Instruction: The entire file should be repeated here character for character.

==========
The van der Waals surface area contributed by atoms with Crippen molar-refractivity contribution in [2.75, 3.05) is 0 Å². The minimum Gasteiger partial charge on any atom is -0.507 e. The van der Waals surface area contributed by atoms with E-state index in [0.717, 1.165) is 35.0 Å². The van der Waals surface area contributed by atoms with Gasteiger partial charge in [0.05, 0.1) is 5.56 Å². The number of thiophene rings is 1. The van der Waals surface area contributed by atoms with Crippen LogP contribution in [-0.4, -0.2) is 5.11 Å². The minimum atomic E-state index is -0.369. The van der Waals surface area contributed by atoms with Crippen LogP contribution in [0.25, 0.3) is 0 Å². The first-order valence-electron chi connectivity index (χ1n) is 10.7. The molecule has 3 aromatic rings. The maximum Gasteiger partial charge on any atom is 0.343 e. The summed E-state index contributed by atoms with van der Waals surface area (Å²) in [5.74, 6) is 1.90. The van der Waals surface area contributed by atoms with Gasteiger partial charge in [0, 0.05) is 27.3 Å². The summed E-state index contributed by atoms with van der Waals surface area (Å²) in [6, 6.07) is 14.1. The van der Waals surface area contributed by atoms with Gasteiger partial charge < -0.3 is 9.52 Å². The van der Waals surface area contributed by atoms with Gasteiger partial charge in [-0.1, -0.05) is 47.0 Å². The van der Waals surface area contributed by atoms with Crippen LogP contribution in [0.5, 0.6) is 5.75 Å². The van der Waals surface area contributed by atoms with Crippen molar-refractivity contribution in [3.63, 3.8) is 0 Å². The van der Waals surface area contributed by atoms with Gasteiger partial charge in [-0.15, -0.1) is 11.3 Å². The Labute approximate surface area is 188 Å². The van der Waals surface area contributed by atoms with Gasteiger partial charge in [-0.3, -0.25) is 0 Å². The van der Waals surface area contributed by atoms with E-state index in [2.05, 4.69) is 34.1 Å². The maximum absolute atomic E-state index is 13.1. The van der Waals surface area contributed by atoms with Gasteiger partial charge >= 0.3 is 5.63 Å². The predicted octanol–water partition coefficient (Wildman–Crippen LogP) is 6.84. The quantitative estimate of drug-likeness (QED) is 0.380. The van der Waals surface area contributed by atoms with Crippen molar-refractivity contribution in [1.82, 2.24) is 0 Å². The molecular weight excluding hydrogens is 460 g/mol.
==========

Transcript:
The van der Waals surface area contributed by atoms with Crippen molar-refractivity contribution in [2.75, 3.05) is 0 Å². The minimum Gasteiger partial charge on any atom is -0.507 e. The van der Waals surface area contributed by atoms with E-state index in [0.717, 1.165) is 35.0 Å². The van der Waals surface area contributed by atoms with Gasteiger partial charge in [0.05, 0.1) is 5.56 Å². The number of thiophene rings is 1. The van der Waals surface area contributed by atoms with Crippen LogP contribution in [-0.4, -0.2) is 5.11 Å². The minimum atomic E-state index is -0.369. The van der Waals surface area contributed by atoms with Crippen LogP contribution in [0.25, 0.3) is 0 Å². The first-order valence-electron chi connectivity index (χ1n) is 10.7. The molecule has 3 aromatic rings. The maximum Gasteiger partial charge on any atom is 0.343 e. The summed E-state index contributed by atoms with van der Waals surface area (Å²) in [5.74, 6) is 1.90. The van der Waals surface area contributed by atoms with Gasteiger partial charge in [0, 0.05) is 27.3 Å². The summed E-state index contributed by atoms with van der Waals surface area (Å²) in [6, 6.07) is 14.1. The van der Waals surface area contributed by atoms with Gasteiger partial charge < -0.3 is 9.52 Å². The van der Waals surface area contributed by atoms with Gasteiger partial charge in [-0.1, -0.05) is 47.0 Å². The van der Waals surface area contributed by atoms with Crippen LogP contribution in [0.5, 0.6) is 5.75 Å². The van der Waals surface area contributed by atoms with Crippen molar-refractivity contribution in [3.63, 3.8) is 0 Å². The van der Waals surface area contributed by atoms with Gasteiger partial charge in [-0.15, -0.1) is 11.3 Å². The Labute approximate surface area is 188 Å². The van der Waals surface area contributed by atoms with Gasteiger partial charge in [-0.3, -0.25) is 0 Å². The van der Waals surface area contributed by atoms with E-state index in [2.05, 4.69) is 34.1 Å². The maximum absolute atomic E-state index is 13.1. The van der Waals surface area contributed by atoms with Gasteiger partial charge >= 0.3 is 5.63 Å². The predicted octanol–water partition coefficient (Wildman–Crippen LogP) is 6.84. The quantitative estimate of drug-likeness (QED) is 0.380. The van der Waals surface area contributed by atoms with Crippen molar-refractivity contribution in [1.82, 2.24) is 0 Å². The molecular weight excluding hydrogens is 460 g/mol.